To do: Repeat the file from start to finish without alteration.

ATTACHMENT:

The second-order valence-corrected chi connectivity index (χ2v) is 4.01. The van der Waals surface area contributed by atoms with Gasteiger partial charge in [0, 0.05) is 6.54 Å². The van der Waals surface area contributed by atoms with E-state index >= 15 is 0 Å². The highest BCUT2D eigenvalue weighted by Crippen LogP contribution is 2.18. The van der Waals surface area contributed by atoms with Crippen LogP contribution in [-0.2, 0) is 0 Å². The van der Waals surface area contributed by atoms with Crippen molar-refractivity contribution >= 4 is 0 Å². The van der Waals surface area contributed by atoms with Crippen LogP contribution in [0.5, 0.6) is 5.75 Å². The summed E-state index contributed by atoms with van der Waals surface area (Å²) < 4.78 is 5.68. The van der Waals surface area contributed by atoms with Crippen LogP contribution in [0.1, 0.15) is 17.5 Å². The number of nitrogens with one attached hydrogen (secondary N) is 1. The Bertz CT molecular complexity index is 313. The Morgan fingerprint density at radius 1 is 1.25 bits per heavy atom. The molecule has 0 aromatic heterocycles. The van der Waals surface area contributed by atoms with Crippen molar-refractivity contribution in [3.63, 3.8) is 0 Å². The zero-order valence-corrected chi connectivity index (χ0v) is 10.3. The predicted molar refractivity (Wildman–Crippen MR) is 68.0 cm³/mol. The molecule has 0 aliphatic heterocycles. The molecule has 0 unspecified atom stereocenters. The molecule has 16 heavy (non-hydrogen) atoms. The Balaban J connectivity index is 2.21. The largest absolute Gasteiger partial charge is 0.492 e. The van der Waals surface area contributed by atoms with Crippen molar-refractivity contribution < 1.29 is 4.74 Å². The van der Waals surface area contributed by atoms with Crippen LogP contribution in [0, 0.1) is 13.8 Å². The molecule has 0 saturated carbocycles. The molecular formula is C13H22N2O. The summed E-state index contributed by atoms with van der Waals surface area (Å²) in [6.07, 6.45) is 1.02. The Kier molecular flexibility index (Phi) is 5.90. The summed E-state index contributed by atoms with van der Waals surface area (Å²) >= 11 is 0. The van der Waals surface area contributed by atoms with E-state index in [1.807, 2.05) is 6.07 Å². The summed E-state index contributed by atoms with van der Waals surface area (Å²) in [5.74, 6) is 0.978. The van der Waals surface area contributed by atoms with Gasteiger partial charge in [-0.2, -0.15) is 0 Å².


The second-order valence-corrected chi connectivity index (χ2v) is 4.01. The van der Waals surface area contributed by atoms with Gasteiger partial charge in [0, 0.05) is 6.54 Å². The van der Waals surface area contributed by atoms with E-state index >= 15 is 0 Å². The highest BCUT2D eigenvalue weighted by Crippen LogP contribution is 2.18. The van der Waals surface area contributed by atoms with Crippen LogP contribution in [-0.2, 0) is 0 Å². The van der Waals surface area contributed by atoms with Crippen molar-refractivity contribution >= 4 is 0 Å². The van der Waals surface area contributed by atoms with Crippen LogP contribution in [0.5, 0.6) is 5.75 Å². The summed E-state index contributed by atoms with van der Waals surface area (Å²) < 4.78 is 5.68. The van der Waals surface area contributed by atoms with Crippen LogP contribution in [0.1, 0.15) is 17.5 Å². The number of nitrogens with one attached hydrogen (secondary N) is 1. The Bertz CT molecular complexity index is 313. The Morgan fingerprint density at radius 1 is 1.25 bits per heavy atom. The molecule has 0 aromatic heterocycles. The van der Waals surface area contributed by atoms with Crippen molar-refractivity contribution in [3.63, 3.8) is 0 Å². The zero-order valence-corrected chi connectivity index (χ0v) is 10.3. The predicted molar refractivity (Wildman–Crippen MR) is 68.0 cm³/mol. The molecule has 0 aliphatic heterocycles. The molecule has 0 unspecified atom stereocenters. The molecule has 16 heavy (non-hydrogen) atoms. The Balaban J connectivity index is 2.21. The largest absolute Gasteiger partial charge is 0.492 e. The van der Waals surface area contributed by atoms with Crippen molar-refractivity contribution < 1.29 is 4.74 Å². The van der Waals surface area contributed by atoms with Crippen LogP contribution in [0, 0.1) is 13.8 Å². The molecule has 0 saturated carbocycles. The molecular formula is C13H22N2O. The summed E-state index contributed by atoms with van der Waals surface area (Å²) in [6.07, 6.45) is 1.02. The Kier molecular flexibility index (Phi) is 5.90. The summed E-state index contributed by atoms with van der Waals surface area (Å²) >= 11 is 0. The van der Waals surface area contributed by atoms with E-state index in [1.807, 2.05) is 6.07 Å². The summed E-state index contributed by atoms with van der Waals surface area (Å²) in [5.74, 6) is 0.978. The van der Waals surface area contributed by atoms with Gasteiger partial charge in [-0.2, -0.15) is 0 Å².